• Proof of income: You will need to provide proof of income, such as pay stubs or tax returns, to show that you can afford to make the monthly payments.
  • Good credit: Like with any mortgage, having good credit is important. Financiers will look at your credit score and credit history to assess your risk as a business partner.
  • Down payment: Most types of Islamic home financing require a down payment, which can range from 5% to 20% of the property’s value, or sometimes even less. The exact amount will depend on the financier and the type of financing you are applying for as well as any special programs that may be available, such as those for first-time home buyers.
  • Debt-to-income ratio: Financiers will also look at your debt-to-income ratio, which is the percentage of your monthly income that goes towards paying off debt. A lower debt-to-income ratio indicates that you have more money available to make your monthly payments.
  • Employment history: Financiers will want to see that you have a stable employment history and that you have been in your current job for a certain amount of time.

It’s important to work with an experienced Islamic mortgage provider who can guide you through the application process and help you understand the eligibility requirements for the specific type of financing you are applying for.

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Finding an Islamic Mortgage Provider

If you’re interested in applying for an Islamic mortgage, it’s important to find a finance provider who specializes in Islamic finance. Not all financiers offer authentic Islamic home finance options, so you may need to do some research to find a reputable provider who can help you finance your home purchase.

Some tips for finding an Islamic mortgage provider include the following:

  • Check for authenticity: Look for an Islamic home finance provider whose authenticity you can trust.
  • Guidance Residential’s program was developed with the assistance of six of the world’s leading Islamic finance scholars and continues to be overseen by a Shariah board to ensure continued compliance with the principles of Islamic law.
  • Avoid banks. While banks may claim to offer Islamic mortgages, their structure makes true Islamic financing impossible.
  • Ask for referrals: If you know other Muslim homebuyers, ask them for referrals to financiers they have worked with in the past. (Still, do your due diligence though — check for yourself that the program is Shariah compliant.)
  • Read reviews from other customers to get an idea of a financier’s reputation.

Related Watch: Guidance Is Not a Bank: Why an LLC Makes All the Difference

Common Misconceptions About Islamic Mortgages

There are a number of misconceptions surrounding Islamic home financing that can deter potential home buyers from considering this financing option.

Myth: It’s More Expensive

A common misconception is that Islamic home financing is more expensive than conventional mortgages. This may have been true in the past, but it is not necessarily true anymore. With Islamic home finance gaining in popularity, the costs have dropped to be comparable with conventional mortgages.

Related Read – Comparing Islamic Mortgage Rates with Conventional Financing

Myth: It’s Just a Mortgage Under a Different Name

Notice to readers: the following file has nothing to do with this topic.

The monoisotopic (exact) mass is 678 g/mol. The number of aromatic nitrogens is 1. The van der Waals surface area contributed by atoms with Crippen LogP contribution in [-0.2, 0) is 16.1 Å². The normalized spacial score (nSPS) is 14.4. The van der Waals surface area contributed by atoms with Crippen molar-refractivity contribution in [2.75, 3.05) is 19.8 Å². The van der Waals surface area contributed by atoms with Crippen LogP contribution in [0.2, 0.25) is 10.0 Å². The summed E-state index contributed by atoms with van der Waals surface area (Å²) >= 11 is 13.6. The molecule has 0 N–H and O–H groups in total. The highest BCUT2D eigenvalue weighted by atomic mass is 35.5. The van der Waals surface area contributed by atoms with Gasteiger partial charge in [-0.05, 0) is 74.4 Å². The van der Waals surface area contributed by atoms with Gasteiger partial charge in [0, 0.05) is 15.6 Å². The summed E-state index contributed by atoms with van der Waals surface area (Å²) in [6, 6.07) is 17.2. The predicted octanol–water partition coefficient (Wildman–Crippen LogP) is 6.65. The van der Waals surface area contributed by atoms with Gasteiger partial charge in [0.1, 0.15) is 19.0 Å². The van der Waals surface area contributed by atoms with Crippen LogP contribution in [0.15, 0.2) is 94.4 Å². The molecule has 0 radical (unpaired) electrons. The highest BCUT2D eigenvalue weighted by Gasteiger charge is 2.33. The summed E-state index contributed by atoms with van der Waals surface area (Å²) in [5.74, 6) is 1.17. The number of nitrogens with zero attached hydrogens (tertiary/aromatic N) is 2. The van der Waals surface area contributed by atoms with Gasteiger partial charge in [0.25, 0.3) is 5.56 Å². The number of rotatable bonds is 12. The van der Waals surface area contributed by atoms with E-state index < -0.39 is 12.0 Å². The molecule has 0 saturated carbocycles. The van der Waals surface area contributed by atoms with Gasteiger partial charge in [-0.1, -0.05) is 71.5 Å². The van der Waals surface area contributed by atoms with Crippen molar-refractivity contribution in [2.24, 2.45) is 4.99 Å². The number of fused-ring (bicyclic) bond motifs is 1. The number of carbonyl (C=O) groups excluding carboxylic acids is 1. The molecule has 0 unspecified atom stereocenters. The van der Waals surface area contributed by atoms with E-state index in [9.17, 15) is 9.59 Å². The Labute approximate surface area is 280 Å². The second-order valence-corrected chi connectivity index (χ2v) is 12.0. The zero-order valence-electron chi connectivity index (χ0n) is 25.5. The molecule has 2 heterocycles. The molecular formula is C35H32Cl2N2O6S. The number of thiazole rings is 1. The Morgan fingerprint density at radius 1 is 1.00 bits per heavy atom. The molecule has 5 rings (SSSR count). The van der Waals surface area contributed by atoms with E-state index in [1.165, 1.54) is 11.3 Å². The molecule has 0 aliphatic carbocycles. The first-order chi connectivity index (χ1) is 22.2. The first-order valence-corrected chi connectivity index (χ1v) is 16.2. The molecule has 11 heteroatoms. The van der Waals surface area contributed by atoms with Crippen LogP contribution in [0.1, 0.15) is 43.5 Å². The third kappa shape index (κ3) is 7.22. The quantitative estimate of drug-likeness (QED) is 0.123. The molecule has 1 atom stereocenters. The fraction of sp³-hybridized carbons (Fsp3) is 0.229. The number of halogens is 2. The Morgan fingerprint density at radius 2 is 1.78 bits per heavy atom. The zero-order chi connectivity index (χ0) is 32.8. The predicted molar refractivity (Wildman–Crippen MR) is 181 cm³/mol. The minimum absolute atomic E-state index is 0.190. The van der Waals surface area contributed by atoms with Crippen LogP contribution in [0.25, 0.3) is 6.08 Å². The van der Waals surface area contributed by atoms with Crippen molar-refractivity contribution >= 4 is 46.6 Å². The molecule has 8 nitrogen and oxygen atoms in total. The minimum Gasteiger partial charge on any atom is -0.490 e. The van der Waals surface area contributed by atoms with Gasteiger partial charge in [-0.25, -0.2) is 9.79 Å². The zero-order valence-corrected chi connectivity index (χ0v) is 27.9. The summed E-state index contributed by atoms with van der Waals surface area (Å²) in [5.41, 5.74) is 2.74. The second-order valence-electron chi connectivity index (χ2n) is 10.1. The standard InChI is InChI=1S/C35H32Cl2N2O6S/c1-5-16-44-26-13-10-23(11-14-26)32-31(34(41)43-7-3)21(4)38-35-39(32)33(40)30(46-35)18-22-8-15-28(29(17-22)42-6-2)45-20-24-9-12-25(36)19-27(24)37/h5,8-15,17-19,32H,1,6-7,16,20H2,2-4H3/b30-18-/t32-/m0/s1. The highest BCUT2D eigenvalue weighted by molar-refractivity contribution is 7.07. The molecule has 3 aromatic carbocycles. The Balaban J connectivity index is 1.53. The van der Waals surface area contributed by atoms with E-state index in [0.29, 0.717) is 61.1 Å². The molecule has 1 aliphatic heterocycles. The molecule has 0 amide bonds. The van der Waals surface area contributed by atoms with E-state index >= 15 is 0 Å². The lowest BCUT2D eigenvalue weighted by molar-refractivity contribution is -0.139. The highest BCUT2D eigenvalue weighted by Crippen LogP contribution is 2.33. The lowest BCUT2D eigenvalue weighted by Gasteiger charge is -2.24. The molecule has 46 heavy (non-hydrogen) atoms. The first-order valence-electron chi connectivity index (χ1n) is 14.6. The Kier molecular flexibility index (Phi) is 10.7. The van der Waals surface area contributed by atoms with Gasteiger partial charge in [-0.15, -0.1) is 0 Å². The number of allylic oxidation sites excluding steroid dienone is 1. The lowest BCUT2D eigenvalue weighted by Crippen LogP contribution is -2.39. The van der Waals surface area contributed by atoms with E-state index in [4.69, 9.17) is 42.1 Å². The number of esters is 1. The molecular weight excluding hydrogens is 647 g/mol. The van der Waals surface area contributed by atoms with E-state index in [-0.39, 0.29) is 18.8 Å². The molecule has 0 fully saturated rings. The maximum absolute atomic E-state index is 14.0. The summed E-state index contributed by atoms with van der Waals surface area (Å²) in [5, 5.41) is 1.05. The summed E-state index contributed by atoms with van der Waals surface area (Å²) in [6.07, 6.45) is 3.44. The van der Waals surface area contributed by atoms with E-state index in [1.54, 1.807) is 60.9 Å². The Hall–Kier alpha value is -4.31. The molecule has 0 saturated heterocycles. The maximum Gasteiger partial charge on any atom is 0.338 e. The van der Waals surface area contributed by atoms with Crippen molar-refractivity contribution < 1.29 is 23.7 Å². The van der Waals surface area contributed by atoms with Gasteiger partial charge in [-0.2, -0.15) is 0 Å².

Some people are under the misconception that Islamic finance is just a mortgage loan marketed differently. That couldn’t be further from the truth.

Islamic finance is based on a completely different foundation than a conventional mortgage’s lender-borrower relationship. In order to make the process comply with U.S. law as well as making it easier for consumers, the structure of the payments may look similar to a mortgage, but the foundation underneath is halal (acceptable under Islamic guidelines) while a mortgage loan is not.

One important note is the difference between interest and profit in Islamic finance. In conventional finance, interest is charged on the principal amount of a loan, which means the lender will continue to earn money regardless of anything that may happen to the home buyer or the property. In contrast, Islamic finance principles require that the risks of an investment be shared between the two parties. This means that the financier invests in the property – often as a co-owner – rather than charging interest on the loan.

Watch: Islamic Home Financing: Is It Really Different

Benefits of Islamic Home Financing

The first benefit of an Islamic mortgage is that by aligning with Muslims’ values and principles, it makes homeownership accessible to people who may otherwise not be able to purchase a home. However, the benefits extend further than that.

Risk Sharing

Islamic finance guidelines require risks to be shared by investment partners. Let’s look at an example of how that works in Islamic home finance.

Say a home buyer purchases a property and the home is destroyed in a natural disaster. In Islamic home financing, the financier would share the loss with the homeowner based on the percent of the property each party owns. In a conventional mortgage, the home buyer would be responsible for repaying the full amount of the mortgage and would assume the entire loss.

Sole Profit

While both parties share the risk, under the popular model pioneered by Guidance Residential, the home buyer is the sole party that benefits from any profit that arises from the sale of the home.

If the home’s value rises and homeowner sells the property, they do not share the profit with Guidance Residential. Instead, the homeowner retains all of the profit from the sale after repaying the amount they financed. It’s a win-win for the home buyer.

By choosing Islamic financing, homebuyers can enjoy a financing option that not only aligns with their ethical and religious principles, but it is also more equitable and favorable to the home buyer.

Related Read – 5 Misconceptions about Islamic Finance


In conclusion, an Islamic mortgage offers a responsible and ethical way for Muslim homebuyers to finance their homes. By adhering to Islamic finance principles, these arrangements operate on a model different from a lender-borrower arrangement, with the most popular approach being co-ownership.

Overall, the benefits of choosing an Islamic mortgage over a conventional mortgage include aligning with one’s ethical and religious principles, and comparable costs over the long-term.

If you’re a Muslim home buyer looking for an ethical and responsible way to finance your home, we encourage you to consider an Islamic mortgage. Contact Guidance Residential to learn more about Islamic home financing and how it can benefit you.

If you’re ready to take the next step, get pre-qualified online in fewer than 10 minutes with Guidance Residential today.